Short-term vacation rentals have exploded in cities around the world, and San Diego has been particularly hard hit. Our city is now Airbnb’s fourth most profitable market in the country, which is due in large part to San Diego elected officials’ misinterpretation of zoning laws and Mayor Kevin Faulconer’s refusal to enforce the law.

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The San Diego City Council long assumed that short-term vacation rentals were permitted. Thankfully, that myth was put to rest in March by City Attorney Mara Elliott, who told Faulconer and the City Council that short-term vacation rentals are prohibited – not just in residential zones, but in all zones, under San Diego’s municipal code.

Clearly, this determination didn’t sit well with Faulconer, who continues to refuse to enforce the law.

Once again, the mayor’s inaction has had huge, negative consequences. The proliferation of short-term vacation rentals across San Diego has consumed housing stock and destroyed entire neighborhoods. Communities once filled with quiet family homes are packed with mini hotels often booked by raucous vacationers.

Unfortunately, Chris Ward’s new proposal, co-written by Councilmen Mark Kersey, Scott Sherman and David Alvarez, will make the problem far worse by legalizing short-term vacation rentals in every neighborhood citywide.

Ward said in his recent commentary for Voice of San Diego that “vacation rentals have been around for decades,” using this as justification for gutting existing zoning laws. This misses the point. While they have been around for decades, there were relatively few short-term vacation rentals before rental broker Airbnb’s website rolled out in 2008. Between 2007 and today, the number of short-term vacation rentals in the city has mushroomed from an estimated 750 to over 14,000.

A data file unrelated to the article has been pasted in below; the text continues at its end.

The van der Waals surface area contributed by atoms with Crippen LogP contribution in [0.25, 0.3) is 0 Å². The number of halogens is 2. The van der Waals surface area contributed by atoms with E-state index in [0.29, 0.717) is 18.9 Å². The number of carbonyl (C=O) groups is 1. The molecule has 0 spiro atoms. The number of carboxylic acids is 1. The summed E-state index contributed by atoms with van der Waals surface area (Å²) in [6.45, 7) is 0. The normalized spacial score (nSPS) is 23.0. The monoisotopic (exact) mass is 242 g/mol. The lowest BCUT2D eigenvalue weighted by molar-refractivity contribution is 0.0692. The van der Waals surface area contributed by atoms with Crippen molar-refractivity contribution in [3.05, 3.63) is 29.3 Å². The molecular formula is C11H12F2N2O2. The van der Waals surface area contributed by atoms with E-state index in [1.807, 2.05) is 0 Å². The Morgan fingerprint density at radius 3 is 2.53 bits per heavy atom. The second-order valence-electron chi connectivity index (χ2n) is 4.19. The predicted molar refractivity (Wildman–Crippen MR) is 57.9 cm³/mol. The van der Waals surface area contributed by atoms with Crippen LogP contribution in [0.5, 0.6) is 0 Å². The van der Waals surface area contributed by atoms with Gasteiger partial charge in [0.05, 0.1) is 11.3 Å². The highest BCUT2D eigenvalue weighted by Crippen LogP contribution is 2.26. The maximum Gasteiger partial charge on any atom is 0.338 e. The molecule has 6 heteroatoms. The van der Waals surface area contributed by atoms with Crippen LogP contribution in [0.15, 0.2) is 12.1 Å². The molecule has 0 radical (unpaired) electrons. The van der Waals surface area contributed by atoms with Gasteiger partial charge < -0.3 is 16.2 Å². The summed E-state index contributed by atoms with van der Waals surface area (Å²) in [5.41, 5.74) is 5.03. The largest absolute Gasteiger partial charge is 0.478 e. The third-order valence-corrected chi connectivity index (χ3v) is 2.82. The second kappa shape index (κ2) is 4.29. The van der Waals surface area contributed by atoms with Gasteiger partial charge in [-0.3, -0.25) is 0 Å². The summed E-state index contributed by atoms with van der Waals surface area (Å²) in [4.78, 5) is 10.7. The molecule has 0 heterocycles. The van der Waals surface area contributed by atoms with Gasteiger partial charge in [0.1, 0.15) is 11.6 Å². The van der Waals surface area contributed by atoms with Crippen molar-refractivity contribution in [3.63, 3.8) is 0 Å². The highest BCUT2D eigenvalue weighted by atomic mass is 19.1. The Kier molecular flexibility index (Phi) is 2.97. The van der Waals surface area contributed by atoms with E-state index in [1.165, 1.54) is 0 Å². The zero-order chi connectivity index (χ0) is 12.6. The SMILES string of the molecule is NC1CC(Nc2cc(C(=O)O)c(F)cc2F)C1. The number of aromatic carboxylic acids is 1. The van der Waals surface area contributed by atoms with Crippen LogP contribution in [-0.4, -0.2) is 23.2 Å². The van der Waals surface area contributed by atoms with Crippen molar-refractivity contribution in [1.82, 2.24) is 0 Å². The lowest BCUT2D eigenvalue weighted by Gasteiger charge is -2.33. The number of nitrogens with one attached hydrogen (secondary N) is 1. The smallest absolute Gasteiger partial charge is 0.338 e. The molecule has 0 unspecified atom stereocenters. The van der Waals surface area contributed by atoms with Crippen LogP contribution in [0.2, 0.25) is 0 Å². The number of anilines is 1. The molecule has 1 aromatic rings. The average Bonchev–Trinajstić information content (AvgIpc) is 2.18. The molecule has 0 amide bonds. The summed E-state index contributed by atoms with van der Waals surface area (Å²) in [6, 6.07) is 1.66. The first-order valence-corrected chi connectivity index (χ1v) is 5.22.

Ward and his colleagues’ proposal will not fix the problem, it will simply compound it, making the existing mess harder to clean up.

Ward also wrote “it’s clear these rentals are here to stay,” suggesting we have no control over the situation and just have to give in and accept it. That’s absurd, and those of us who love our neighborhoods and care about their character are not going to lie down and take it.

Santa Barbara, Carmel, Santa Monica, Huntington Beach, Hermosa Beach, Laguna Beach, Long Beach, Manhattan Beach and Coronado are just some of the coastal cities that have proactively – and successfully – begun to enforce their zoning laws and have effectively banned short-term vacation rentals in residential neighborhoods. Their decisions were guided by concerns about their city’s housing stock, transportation, infrastructure, climate and residents’ quality of life.

All of these cities – a along with countless others throughout California – found themselves in the same position San Diego finds itself now with residential neighborhoods deluged by short-term vacation rentals.

Unlike San Diego thus far, they did the right thing – they enforced the law – and stopped it.

John Thickstun is a lifelong San Diegan and has been a lawyer for over 30 years.

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